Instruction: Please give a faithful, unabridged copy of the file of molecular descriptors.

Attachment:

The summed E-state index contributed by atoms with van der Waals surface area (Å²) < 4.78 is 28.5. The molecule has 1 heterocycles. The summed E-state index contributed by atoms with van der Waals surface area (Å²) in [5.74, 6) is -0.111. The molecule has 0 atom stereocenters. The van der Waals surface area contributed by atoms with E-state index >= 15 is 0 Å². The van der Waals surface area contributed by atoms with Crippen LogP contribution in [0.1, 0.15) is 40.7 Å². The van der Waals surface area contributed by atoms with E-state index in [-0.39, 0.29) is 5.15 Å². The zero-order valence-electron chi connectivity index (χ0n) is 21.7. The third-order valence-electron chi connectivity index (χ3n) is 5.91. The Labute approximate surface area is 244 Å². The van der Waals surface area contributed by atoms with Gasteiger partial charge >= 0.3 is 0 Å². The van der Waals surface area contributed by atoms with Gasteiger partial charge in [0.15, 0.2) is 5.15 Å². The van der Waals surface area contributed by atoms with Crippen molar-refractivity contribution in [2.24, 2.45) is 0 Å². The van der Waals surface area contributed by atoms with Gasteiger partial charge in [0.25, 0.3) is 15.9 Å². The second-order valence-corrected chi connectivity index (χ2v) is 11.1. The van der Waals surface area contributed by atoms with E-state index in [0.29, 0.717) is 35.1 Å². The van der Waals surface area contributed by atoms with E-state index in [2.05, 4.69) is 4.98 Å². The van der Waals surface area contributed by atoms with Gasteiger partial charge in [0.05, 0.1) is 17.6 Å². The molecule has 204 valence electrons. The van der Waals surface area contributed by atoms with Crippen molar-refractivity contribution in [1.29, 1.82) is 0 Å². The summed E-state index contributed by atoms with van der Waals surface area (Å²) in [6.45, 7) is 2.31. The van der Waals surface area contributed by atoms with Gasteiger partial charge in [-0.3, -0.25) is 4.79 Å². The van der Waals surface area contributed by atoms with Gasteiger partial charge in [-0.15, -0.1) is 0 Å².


The summed E-state index contributed by atoms with van der Waals surface area (Å²) < 4.78 is 28.5. The molecule has 1 heterocycles. The summed E-state index contributed by atoms with van der Waals surface area (Å²) in [5.74, 6) is -0.111. The molecule has 0 atom stereocenters. The van der Waals surface area contributed by atoms with E-state index >= 15 is 0 Å². The van der Waals surface area contributed by atoms with Crippen LogP contribution in [0.1, 0.15) is 40.7 Å². The van der Waals surface area contributed by atoms with E-state index in [-0.39, 0.29) is 5.15 Å². The zero-order valence-electron chi connectivity index (χ0n) is 21.7. The third-order valence-electron chi connectivity index (χ3n) is 5.91. The Labute approximate surface area is 244 Å². The van der Waals surface area contributed by atoms with Gasteiger partial charge >= 0.3 is 0 Å². The van der Waals surface area contributed by atoms with Gasteiger partial charge in [0.15, 0.2) is 5.15 Å². The van der Waals surface area contributed by atoms with Crippen molar-refractivity contribution in [2.24, 2.45) is 0 Å². The van der Waals surface area contributed by atoms with Gasteiger partial charge in [0.25, 0.3) is 15.9 Å². The second-order valence-corrected chi connectivity index (χ2v) is 11.1. The van der Waals surface area contributed by atoms with E-state index in [0.29, 0.717) is 35.1 Å². The van der Waals surface area contributed by atoms with E-state index in [2.05, 4.69) is 4.98 Å². The van der Waals surface area contributed by atoms with Gasteiger partial charge in [0.05, 0.1) is 17.6 Å². The molecule has 204 valence electrons. The van der Waals surface area contributed by atoms with Crippen molar-refractivity contribution in [1.29, 1.82) is 0 Å². The summed E-state index contributed by atoms with van der Waals surface area (Å²) in [6.45, 7) is 2.31. The van der Waals surface area contributed by atoms with Gasteiger partial charge in [-0.3, -0.25) is 4.79 Å². The van der Waals surface area contributed by atoms with Gasteiger partial charge in [-0.15, -0.1) is 0 Å².